In collaboration with the UN Environment Programme (UNEP), Côte d’Ivoire is hosting this year's World Environment Day – which falls on June 5th.
This year marks the 50th anniversary of World Environment Day, where individuals, communities, civil society, businesses, and governments unite from across the globe to commit themselves to taking climate action while advocating for the restoration of millions of hectares of ecosystems across the globe.
The purpose of these efforts is to bring about positive outcomes for both humanity and the natural world.
Over the past five decades, the day has become one of the most significant global platforms for environmental advocacy. With tens of millions of individuals engaging through online channels and participating in in-person activities, events and initiatives worldwide, it has evolved into a remarkable platform for environmental outreach."
The 2023 theme: #BeatPlasticPollution
Worldwide, the annual production of plastic surpasses 400mn tonnes, with half of it specifically designed for single-use purposes. Less than 10% of this plastic is recycled, with estimated 19-23mn tonnes of plastic entering lakes, rivers and oceans each year.
“The scourge of plastic pollution is a visible threat that impacts every community around the world," said Jean-Luc Assi, Côte d’Ivoire’s Minister for the Environment and Sustainable Development. “As host of World Environment Day 2023, we welcome all sectors, from governments and businesses to civil society, to come together to find and champion solutions.”
Microplastics, which are minuscule plastic particles measuring up to 5mm in diameter, contaminate human food, water and air. The improper disposal or incineration of single-use plastics detrimentally impacts human health, and biodiversity and pollutes every ecosystem, ranging from mountain peaks to the depths of the ocean floor.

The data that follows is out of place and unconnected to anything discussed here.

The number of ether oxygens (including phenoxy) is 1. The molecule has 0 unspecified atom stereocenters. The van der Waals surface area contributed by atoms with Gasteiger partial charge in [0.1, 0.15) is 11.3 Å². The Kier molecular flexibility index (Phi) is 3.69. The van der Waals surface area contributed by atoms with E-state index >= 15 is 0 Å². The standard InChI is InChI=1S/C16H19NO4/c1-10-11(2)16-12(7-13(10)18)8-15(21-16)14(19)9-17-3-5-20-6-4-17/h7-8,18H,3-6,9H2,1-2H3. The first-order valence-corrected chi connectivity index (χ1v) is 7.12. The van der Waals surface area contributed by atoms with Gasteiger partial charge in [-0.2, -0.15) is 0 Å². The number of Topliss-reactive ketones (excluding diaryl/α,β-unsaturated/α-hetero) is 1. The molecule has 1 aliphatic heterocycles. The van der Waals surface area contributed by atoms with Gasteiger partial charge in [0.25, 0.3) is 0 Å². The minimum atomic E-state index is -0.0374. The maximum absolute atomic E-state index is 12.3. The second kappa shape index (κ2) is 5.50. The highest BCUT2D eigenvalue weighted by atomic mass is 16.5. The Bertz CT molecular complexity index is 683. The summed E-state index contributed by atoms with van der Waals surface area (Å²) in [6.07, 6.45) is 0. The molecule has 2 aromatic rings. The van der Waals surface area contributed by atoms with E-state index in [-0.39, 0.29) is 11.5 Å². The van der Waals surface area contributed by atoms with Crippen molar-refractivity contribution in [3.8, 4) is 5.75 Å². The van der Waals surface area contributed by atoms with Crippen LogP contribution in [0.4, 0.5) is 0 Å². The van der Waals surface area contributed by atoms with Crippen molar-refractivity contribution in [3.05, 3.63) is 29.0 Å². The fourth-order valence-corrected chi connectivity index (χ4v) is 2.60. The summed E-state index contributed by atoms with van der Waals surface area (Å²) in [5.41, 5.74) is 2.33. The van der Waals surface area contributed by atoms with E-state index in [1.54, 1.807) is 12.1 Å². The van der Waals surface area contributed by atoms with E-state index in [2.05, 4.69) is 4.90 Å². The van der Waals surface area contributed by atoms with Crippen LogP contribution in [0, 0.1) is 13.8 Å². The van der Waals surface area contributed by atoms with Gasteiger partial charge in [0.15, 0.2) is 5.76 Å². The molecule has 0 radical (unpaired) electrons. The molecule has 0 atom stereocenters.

Yet Dominic Nolan, Associate Director, Corporate Social Responsibility, UK & Ireland, Kyndryl, calls for businesses to take action, to join the fight against plastic pollution. He says: “As World Environment Day's theme is on solutions to plastic pollution, focusing on #BeatPlasticPollution, it is important to also think about the small changes that your organisation, your team or even just you as an individual could make to reduce your plastic output.
“Creating a more sustainable culture that involves everyone in the journey to net zero is ultimately a big part of the solution. Tech organisations can play a unique role in being responsible for minimising impacts on climate and biodiversity from their own operations and supply chains.
“This role can take place in many different forms, including advocating for emerging technologies such as AI and blockchain that can optimise energy networks with innovations like integrated storage, and driving the discovery of new materials and environmentally friendly ways of doing things.”
The shared responsibility of tackling climate change
Pylon is another business on a mission to save the planet – “one smart meter at a time”. To do so, Pylon helps utility companies in emerging markets become more sustainable and efficient.
“On this year’s World Environment Day, we want to emphasise the important role of technology and innovation in preventing climate change and its impact on the daily lives of people around the globe,” Ahmed Ashour, co-founder and CEO of Pylon says. “As we continue to navigate climate change around the globe, it is important to remember that while time may be running out – solutions are within reach.”
Ashour expresses that Pylon works with utility companies in emerging markets to make them more sustainable and efficient. “Utilities are fundamental, everyday aspects of human life, and it is at the very foundations of human activity where climate-friendly initiatives stand to have the biggest impact,” he adds. “Smart electricity grids alone can reduce the industry’s carbon emissions by 25%, which could significantly bolster efforts to transition to net zero.
World Environment Day 2023 is a reminder that people’s actions on plastic pollution matters. The steps governments and businesses are taking to tackle plastic pollution are the consequence of this action. It is time to accelerate this action and transition to a circular economy.